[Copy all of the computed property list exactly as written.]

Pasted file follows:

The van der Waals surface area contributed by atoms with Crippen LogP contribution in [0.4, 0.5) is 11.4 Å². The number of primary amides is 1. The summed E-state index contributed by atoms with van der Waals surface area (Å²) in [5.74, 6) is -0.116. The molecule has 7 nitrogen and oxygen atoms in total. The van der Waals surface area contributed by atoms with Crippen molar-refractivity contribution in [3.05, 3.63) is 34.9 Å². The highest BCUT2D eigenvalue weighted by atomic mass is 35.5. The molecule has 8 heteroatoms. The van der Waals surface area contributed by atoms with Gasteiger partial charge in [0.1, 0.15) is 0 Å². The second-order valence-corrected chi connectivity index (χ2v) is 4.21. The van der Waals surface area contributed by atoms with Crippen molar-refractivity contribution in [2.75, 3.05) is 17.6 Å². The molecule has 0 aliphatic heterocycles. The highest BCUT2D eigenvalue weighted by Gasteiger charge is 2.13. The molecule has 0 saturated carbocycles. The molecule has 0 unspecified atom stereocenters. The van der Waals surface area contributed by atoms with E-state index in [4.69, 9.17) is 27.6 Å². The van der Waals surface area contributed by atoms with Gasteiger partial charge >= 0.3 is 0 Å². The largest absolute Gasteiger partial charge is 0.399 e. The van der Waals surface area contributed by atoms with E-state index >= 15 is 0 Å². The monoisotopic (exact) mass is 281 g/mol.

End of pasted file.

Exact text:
The van der Waals surface area contributed by atoms with Crippen LogP contribution in [0.4, 0.5) is 11.4 Å². The number of primary amides is 1. The summed E-state index contributed by atoms with van der Waals surface area (Å²) in [5.74, 6) is -0.116. The molecule has 7 nitrogen and oxygen atoms in total. The van der Waals surface area contributed by atoms with Crippen molar-refractivity contribution in [3.05, 3.63) is 34.9 Å². The highest BCUT2D eigenvalue weighted by atomic mass is 35.5. The molecule has 8 heteroatoms. The van der Waals surface area contributed by atoms with Gasteiger partial charge in [0.1, 0.15) is 0 Å². The second-order valence-corrected chi connectivity index (χ2v) is 4.21. The van der Waals surface area contributed by atoms with Crippen molar-refractivity contribution in [2.75, 3.05) is 17.6 Å². The molecule has 0 aliphatic heterocycles. The highest BCUT2D eigenvalue weighted by Gasteiger charge is 2.13. The molecule has 0 saturated carbocycles. The molecule has 0 unspecified atom stereocenters. The van der Waals surface area contributed by atoms with E-state index in [4.69, 9.17) is 27.6 Å². The van der Waals surface area contributed by atoms with Gasteiger partial charge >= 0.3 is 0 Å². The largest absolute Gasteiger partial charge is 0.399 e. The van der Waals surface area contributed by atoms with E-state index >= 15 is 0 Å². The monoisotopic (exact) mass is 281 g/mol.